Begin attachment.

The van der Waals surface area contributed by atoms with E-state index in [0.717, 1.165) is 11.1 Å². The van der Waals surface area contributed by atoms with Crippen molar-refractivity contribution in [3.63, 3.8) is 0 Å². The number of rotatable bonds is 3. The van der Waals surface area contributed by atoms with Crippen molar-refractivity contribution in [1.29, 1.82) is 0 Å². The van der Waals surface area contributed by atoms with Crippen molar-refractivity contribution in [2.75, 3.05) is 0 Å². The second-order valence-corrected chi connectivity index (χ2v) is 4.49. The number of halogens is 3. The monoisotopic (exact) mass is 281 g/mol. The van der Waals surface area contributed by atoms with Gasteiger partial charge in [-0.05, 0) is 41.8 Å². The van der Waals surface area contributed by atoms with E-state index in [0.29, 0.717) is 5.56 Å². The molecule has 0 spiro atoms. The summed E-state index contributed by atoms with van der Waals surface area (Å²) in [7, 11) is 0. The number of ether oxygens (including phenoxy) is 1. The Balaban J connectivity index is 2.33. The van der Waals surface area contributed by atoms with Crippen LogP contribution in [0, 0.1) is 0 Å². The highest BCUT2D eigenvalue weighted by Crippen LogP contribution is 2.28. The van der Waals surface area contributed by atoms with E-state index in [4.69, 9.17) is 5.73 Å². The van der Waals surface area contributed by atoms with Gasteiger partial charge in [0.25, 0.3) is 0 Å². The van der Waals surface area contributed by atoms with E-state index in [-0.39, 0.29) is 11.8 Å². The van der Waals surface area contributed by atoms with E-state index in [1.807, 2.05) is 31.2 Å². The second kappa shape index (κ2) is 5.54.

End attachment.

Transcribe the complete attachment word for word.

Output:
The van der Waals surface area contributed by atoms with E-state index in [0.717, 1.165) is 11.1 Å². The van der Waals surface area contributed by atoms with Crippen molar-refractivity contribution in [3.63, 3.8) is 0 Å². The number of rotatable bonds is 3. The van der Waals surface area contributed by atoms with Crippen molar-refractivity contribution in [1.29, 1.82) is 0 Å². The van der Waals surface area contributed by atoms with Crippen molar-refractivity contribution in [2.75, 3.05) is 0 Å². The second-order valence-corrected chi connectivity index (χ2v) is 4.49. The number of halogens is 3. The monoisotopic (exact) mass is 281 g/mol. The van der Waals surface area contributed by atoms with Gasteiger partial charge in [-0.05, 0) is 41.8 Å². The van der Waals surface area contributed by atoms with E-state index in [0.29, 0.717) is 5.56 Å². The molecule has 0 spiro atoms. The summed E-state index contributed by atoms with van der Waals surface area (Å²) in [7, 11) is 0. The number of ether oxygens (including phenoxy) is 1. The Balaban J connectivity index is 2.33. The van der Waals surface area contributed by atoms with Crippen LogP contribution in [0, 0.1) is 0 Å². The highest BCUT2D eigenvalue weighted by Crippen LogP contribution is 2.28. The van der Waals surface area contributed by atoms with E-state index in [4.69, 9.17) is 5.73 Å². The van der Waals surface area contributed by atoms with Gasteiger partial charge in [0.25, 0.3) is 0 Å². The van der Waals surface area contributed by atoms with E-state index in [-0.39, 0.29) is 11.8 Å². The van der Waals surface area contributed by atoms with E-state index in [1.807, 2.05) is 31.2 Å². The second kappa shape index (κ2) is 5.54.